Iris Murdoch

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The following article is from The Great Soviet Encyclopedia (1979). It might be outdated or ideologically biased.

Murdoch, Iris


Born July 15, 1919, in Dublin. English writer.

Iris Murdoch was born into an Anglo-Irish family. She studied classical philology at Oxford University (1938–42) and philosophy at Cambridge (1947–48). She is a lecturer in philosophy at Oxford University.

In her early scholarly and literary works, Murdoch was a follower of existentialism, for example, her Sartre: Romantic Rationalist (1953). Murdoch’s novel Under the Net (1954; Russian translation, 1966) humorously and sympathetically depicts the searchers for truth among the intelligentsia of the London artistic world. The novel A Severed Head (1961; dramatization, 1963) ironically depicts the world of the affluent bourgeoisie and satirizes the fad for psychoanalysis.

While she is capable of portraying life in all its complexity— in such works as The Bell (1958) and Bruno’s Dream (1969)— Murdoch sometimes falls victim to her own plots and forced symbolism, as in The Unicorn (1963). The subject of The Red and the Green (1965; Russian translation, 1968) is the Irish Rebellion of 1916, which provides the framework for the growth and importance of the novel’s main characters. Despite the exactness of her ethical criteria, Murdoch avoids unambiguous evaluations.

In her works on aesthetic philosophy, including “Against Dryness”(1961), Murdoch regards the shortcoming of the 20th-century novel as a penchant for either dry allegory or diffuse documentary presentation and calls for a return to the realistic hero of the 19th century.


The Flight From the Enchanter. London, 1956.
The Sandcastle. London, 1957.
The Nice and the Good. London, 1968.
An Accidental Man. London, 1971.
The Black Prince. London, 1972.
In Russian translation:
Dikaia roza. Afterword by D. P. Shestakov. Moscow, 1971.


Ivasheva, V. V. Angliiskie dialogi. Moscow, 1971.
Byatt, A. S. Degrees of Freedom. London, 1965.
Rabinovitz, R. Iris Murdoch. New York-London, 1968.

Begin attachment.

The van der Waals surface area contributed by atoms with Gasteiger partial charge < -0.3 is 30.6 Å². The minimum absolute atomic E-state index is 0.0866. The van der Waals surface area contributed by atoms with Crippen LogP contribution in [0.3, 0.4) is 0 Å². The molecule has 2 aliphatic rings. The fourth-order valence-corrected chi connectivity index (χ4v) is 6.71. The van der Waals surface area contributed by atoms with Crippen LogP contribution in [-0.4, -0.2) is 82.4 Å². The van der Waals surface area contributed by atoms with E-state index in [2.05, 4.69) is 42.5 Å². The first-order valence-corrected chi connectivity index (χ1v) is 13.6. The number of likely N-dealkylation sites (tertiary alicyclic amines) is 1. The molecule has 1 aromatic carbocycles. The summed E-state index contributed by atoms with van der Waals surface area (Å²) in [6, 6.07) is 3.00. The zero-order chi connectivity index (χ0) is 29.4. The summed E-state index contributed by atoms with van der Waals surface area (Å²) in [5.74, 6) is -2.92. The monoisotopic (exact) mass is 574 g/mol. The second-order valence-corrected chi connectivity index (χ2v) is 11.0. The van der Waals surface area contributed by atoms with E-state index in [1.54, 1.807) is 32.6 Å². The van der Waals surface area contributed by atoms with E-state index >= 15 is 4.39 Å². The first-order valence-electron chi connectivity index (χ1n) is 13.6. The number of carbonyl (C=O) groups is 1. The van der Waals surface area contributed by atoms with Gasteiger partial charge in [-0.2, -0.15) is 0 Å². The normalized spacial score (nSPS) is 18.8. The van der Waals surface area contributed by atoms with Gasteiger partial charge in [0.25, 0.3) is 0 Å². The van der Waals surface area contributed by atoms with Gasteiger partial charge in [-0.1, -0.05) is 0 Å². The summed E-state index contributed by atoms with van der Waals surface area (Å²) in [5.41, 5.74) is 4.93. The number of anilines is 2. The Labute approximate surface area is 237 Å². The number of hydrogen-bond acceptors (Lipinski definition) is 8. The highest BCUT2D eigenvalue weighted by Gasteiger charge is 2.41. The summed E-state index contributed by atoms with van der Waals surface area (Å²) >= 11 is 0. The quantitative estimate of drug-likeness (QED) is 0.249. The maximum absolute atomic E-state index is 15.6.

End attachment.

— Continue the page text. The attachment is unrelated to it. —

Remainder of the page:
The Great Soviet Encyclopedia, 3rd Edition (1970-1979). © 2010 The Gale Group, Inc. All rights reserved.
References in periodicals archive ?
"An Interview with Iris Murdoch." From A Tiny Corner in the House of Fiction: Conversations with Iris Murdoch, edited by Gillian Dooley, U of South Carolina P, 2003, pp.
"Symbolic Characterization in the Novels of Iris Murdoch." TSLL 2.2 (1960): 189-197.
In Iris Murdoch, the philosophical writer likes to split hairs in debates hence the profound meanings behind the apparently simple ideas and gestures.
In The Unicorn Iris Murdoch successfully enriches the traditional features of Gothic fiction with Irish overtones.
The editors of Iris Murdoch: Texts and Contexts, Anne Rowe and Avril Homer, see earlier criticism as "far too rigidly constrained both by Murdoch's own philosophy and theories of the novel and the claims she made about her writing in interviews" (3).
The papers also show that in 1959 Iris Murdoch was overlooked for an honour altogether, despite the success of novels including 'The Bell', 'The Sandcastle' and 'Under The Net'.
On the philosophical side alone, there are three new books to assist one: Maria Antonaccio, A Philosophy to Live By (Oxford University Press, 2012), Iris Murdoch, Philosopher, ed.
Iris Murdoch and Morality considers, over its thirteen chapters, three distinct areas of Murdoch's work: morality and the novel, philosophy and literature and her secular theology.
"The Ascetic Impulse in Iris Murdoch's Thought." In Iris Murdoch: A Reassessment, ed.
4 Visit Portugal February 26-27 for the conference entitled "Iris Murdoch--Philosopher Meets Novelist." The keynote speaker will be Anne Rowe, Director of the Centre for Iris Murdoch Studies at Kingston University.
Dr Peter Garrard, reader in neurology at the University of Southampton's School of Medicine, previously demonstrated the presence of Alzheimer-like linguistic changes in the later writings of Dame Iris Murdoch.